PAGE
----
Lego Group on Wednesday announced that the company will invest over $1 billion to open a factory in Chesterfield County, Virginia, according to a company press release.
Construction will launch in the fall of this year, with a projected start date for production in the second half of 2025. The 1.7 million-square-foot facility will operate as carbon neutral.
The factory, which is the company’s seventh, will create over 1,700 jobs. While construction is underway, a temporary packaging site will open in 2024 that will employ up to 500 people.
Lego is getting ready to break ground on its first factory in the U.S.
The company has a facility in Monterrey, Mexico, which currently supplies the U.S. market. But, the upcoming facility in Virginia will help support the company’s long-term growth plans in the Americas.
“Our factories are located close to our biggest markets which shortens the distance our products have to travel,” Carsten Rasmussen, Lego Group’s chief operations officer, said in a statement. “This allows us to rapidly respond to changing consumer demand and helps manage our carbon footprint.”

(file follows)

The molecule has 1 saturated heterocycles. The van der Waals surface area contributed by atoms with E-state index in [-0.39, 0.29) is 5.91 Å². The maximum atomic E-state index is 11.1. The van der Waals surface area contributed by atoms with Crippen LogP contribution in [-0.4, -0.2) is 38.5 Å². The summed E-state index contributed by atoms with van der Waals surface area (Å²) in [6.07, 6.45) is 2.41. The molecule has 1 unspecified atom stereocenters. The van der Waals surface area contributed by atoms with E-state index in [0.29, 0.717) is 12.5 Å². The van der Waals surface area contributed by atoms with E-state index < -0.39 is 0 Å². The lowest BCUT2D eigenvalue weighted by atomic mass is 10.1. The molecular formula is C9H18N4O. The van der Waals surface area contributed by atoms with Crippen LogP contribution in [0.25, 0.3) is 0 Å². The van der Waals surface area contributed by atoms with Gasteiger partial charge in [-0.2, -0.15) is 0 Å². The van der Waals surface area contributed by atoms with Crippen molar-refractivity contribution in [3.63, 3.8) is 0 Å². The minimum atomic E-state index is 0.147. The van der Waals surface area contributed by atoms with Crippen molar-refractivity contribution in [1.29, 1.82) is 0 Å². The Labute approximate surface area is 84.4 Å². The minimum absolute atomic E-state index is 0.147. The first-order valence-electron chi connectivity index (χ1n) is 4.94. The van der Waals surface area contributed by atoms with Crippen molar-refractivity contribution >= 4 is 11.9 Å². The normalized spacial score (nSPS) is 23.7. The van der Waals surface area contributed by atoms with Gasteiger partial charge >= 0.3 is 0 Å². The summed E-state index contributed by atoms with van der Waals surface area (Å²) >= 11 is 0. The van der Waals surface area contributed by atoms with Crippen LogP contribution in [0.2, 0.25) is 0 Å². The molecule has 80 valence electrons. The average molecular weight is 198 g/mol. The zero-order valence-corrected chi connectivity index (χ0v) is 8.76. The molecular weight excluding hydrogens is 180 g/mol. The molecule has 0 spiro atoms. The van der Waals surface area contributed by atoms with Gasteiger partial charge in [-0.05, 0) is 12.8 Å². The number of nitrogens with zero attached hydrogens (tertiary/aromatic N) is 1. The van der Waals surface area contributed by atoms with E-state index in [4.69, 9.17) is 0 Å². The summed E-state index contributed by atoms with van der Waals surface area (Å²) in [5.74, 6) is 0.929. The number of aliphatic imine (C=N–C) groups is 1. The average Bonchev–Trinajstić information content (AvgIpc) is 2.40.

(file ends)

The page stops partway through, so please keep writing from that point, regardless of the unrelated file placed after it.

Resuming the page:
Indeed, the brand’s supply chain strategy helped it particularly during the height of the pandemic. While much of the retail industry was beleaguered by delays and delivery disruptions, Lego’s strategy of building factories in key areas resulted in a shorter supply chain.
Lego does “a better job of nearshoring their production to the market where it’s going to go,” James Zahn, deputy editor of “The Toy Book,” said in an interview with Retail Dive this spring. “They’re not being transported to the other side of the world. Lego has a better supply chain, just in general,” he said.
The new facility will emphasize carbon neutrality and will be designed to minimize energy consumption and the use of non-renewable resources. All of its daily energy needs will be matched by renewable energy through an on-site solar park.
Lego Group also announced an expansion of its factories in Europe and China. Besides Mexico, the company also has factories in Denmark, Czech Republic, Hungary, China, and Vietnam.
This article was originally written by Kaarin Vembar and appeared here.